The Jefferson Nickel

The longest circulating five-cent coin is the Jefferson Nickel. It first appeared in 1938 after replacing the Buffalo Nickel which was first minted in 1913. Over the years, the Jefferson Nickel has seen modifications when it came to its obverse and reverse design, as well as a change in its metal composition. As of this year, it has been around for 80 years in circulation.

The History of the Jefferson Nickel

In early 1938, the United States Treasury Department wanted to create a new five-cent coin that will replace the Buffalo Nickel. The Buffalo Nickel has already been in circulation for the past 25 years, and it was time for a change in the nickel’s design. So, a competition was held to the public.

The criteria for the new five-cent specifically asked to feature what the US Treasury Department called as “an authentic portrait” of the third president, President Thomas Jefferson on the obverse. As for the reverse side of the coin, Jefferson’s historic home, Monticello will be featured. The public was made aware of the criteria and deadlines, and at the end of the competition, a total of 390 designs were submitted.

Out of all the designs, Felix Schlag’s entry reigned supreme. He was a German-American sculptor at the time of the contest. In the end, he received a prize amounting to $1,000.00. despite winning the competition, his design for the reverse was met with criticisms by the Federal Commission of Fine Arts. Since his design was rejected, it was only after a couple of debates and revision that the final design was approved.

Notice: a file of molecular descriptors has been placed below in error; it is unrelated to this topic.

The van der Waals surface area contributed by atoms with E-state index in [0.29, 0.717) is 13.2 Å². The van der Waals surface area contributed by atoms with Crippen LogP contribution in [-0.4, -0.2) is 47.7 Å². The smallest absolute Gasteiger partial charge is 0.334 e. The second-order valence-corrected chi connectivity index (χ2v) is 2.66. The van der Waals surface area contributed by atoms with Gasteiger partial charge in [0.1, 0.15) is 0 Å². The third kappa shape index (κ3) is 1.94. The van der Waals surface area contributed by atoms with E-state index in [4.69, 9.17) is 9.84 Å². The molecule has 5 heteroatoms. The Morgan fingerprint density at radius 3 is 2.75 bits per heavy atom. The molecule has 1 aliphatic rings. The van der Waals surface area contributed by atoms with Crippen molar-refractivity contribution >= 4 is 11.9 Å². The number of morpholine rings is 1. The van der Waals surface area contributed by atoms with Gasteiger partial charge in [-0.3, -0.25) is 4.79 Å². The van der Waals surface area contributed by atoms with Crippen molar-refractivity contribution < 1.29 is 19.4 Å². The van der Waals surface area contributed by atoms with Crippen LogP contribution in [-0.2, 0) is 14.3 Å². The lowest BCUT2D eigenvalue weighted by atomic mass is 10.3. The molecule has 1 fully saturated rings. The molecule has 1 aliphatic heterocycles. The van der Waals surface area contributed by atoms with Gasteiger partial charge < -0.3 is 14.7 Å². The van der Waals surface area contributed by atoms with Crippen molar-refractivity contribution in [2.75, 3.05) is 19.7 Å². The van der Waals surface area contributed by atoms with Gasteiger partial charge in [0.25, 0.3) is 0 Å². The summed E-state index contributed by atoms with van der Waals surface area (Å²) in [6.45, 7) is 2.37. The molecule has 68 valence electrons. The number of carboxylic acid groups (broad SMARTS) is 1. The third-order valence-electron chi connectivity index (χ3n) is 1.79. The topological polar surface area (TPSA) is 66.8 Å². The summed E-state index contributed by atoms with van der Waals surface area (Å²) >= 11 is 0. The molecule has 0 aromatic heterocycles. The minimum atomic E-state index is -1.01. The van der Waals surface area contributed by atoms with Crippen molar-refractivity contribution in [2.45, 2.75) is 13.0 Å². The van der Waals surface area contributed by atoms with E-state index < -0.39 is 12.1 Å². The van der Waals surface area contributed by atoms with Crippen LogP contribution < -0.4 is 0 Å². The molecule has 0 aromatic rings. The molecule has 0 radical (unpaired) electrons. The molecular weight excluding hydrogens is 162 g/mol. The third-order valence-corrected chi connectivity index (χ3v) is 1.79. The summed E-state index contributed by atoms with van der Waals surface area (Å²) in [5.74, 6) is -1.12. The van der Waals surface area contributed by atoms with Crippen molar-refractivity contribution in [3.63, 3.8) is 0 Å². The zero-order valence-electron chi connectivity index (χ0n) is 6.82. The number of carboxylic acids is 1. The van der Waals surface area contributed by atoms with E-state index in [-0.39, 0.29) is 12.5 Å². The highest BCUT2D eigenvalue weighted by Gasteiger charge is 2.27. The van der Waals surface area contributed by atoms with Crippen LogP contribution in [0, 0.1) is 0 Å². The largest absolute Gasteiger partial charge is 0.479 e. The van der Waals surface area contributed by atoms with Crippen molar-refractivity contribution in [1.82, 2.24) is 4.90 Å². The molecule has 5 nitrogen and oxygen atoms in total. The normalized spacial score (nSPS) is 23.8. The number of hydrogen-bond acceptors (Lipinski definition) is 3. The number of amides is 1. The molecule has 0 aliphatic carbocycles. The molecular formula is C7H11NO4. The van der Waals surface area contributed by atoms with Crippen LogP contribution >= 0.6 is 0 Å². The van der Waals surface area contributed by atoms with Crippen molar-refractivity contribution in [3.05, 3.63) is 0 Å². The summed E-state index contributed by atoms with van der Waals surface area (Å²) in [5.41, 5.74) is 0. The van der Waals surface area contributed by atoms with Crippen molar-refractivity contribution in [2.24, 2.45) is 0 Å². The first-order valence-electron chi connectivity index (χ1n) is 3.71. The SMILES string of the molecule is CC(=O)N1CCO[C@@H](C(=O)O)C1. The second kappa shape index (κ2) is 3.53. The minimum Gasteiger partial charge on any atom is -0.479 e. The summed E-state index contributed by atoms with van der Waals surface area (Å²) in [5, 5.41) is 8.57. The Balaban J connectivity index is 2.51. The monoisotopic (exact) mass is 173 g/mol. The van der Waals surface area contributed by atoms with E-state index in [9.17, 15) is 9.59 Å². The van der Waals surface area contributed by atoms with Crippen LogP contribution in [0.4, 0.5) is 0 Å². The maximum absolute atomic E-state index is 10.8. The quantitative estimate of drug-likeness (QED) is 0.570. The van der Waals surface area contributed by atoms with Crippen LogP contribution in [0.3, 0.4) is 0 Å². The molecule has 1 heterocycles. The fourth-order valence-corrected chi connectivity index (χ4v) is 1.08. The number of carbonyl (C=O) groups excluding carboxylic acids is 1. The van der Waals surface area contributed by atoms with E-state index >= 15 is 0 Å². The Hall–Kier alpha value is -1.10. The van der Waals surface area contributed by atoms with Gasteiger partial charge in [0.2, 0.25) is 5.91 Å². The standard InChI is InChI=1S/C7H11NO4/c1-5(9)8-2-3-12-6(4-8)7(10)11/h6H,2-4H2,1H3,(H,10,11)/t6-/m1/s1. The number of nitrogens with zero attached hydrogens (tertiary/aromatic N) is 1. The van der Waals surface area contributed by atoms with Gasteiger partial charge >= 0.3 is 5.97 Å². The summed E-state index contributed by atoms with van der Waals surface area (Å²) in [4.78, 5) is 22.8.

The minting of the Jefferson Nickel was delayed, and it is only in September that the coin was released. The coins were minted in three US Mints – Philadelphia, San Francisco and Denver – all coins bearing the respective mintmark of the Mint they were coined with the exception of the Philadelphia Mint. Coins minted in San Francisco bears the mintmark S while those produced in Denver has D mintmarks. As for those minted in Philadelphia, the coins were only struck with the mintmark P starting 1980.

The Four Types of the Jefferson Nickel according to PCGS Coin Facts

Type 1 Original Design, Vintage Jefferson Nickel

https://upload.wikimedia.org/wikipedia/commons/f/f5/NNC-US-1938-5C-Jefferson_Nickel.jpg

The Type 1 Jefferson Nickel weighs 5.00 grams, is 21.20 mm in diameter, has a plain edge and is composed of 75% Copper and 25% Nickel. These were minted from 1938-1964. The obverse features a portrait of President Thomas Jefferson facing left. IN GOD WE TRUST is seen on the left side of the coin while the word LIBERTY * Date minted is on the right side of the obverse.

For the reverse, a classic rendition of Jefferson’s home is featured with its name, MONTICELLO just below the building. The legend E PLURIBUS UNUM is seen on top while the UNITED STATES OF AMERICA is on the bottom of the coin. the denomination FIVE CENTS is situated in between MONTICELLO and UNITED STATES OF AMERICA. The mintmark is them located on the right side of Jefferson’s home.

Regular Strike

1938 – 19,496,000 pieces minted in Philadelphia

1938-D – 5,376,000 pieces minted in Denver

1938-S – 4,105,000 pieces minted in San Francisco

1939 – 120,627,535

  •    1939 Reverse of 1938
  •    1939 Reverse of 1940
  •    1939 Doubled Monticello

1939-D – 3,514,000 pieces minted in Denver

  •    1939-D Reverse of 1938
  •    1939-D Reverse of 1940

1939-S -6,630,000 pieces minted in San Francisco

  •    1939-S Reverse of 1938
  •    1939-S Reverse of 1940

1940 – 176,485,000 pieces minted in Philadelphia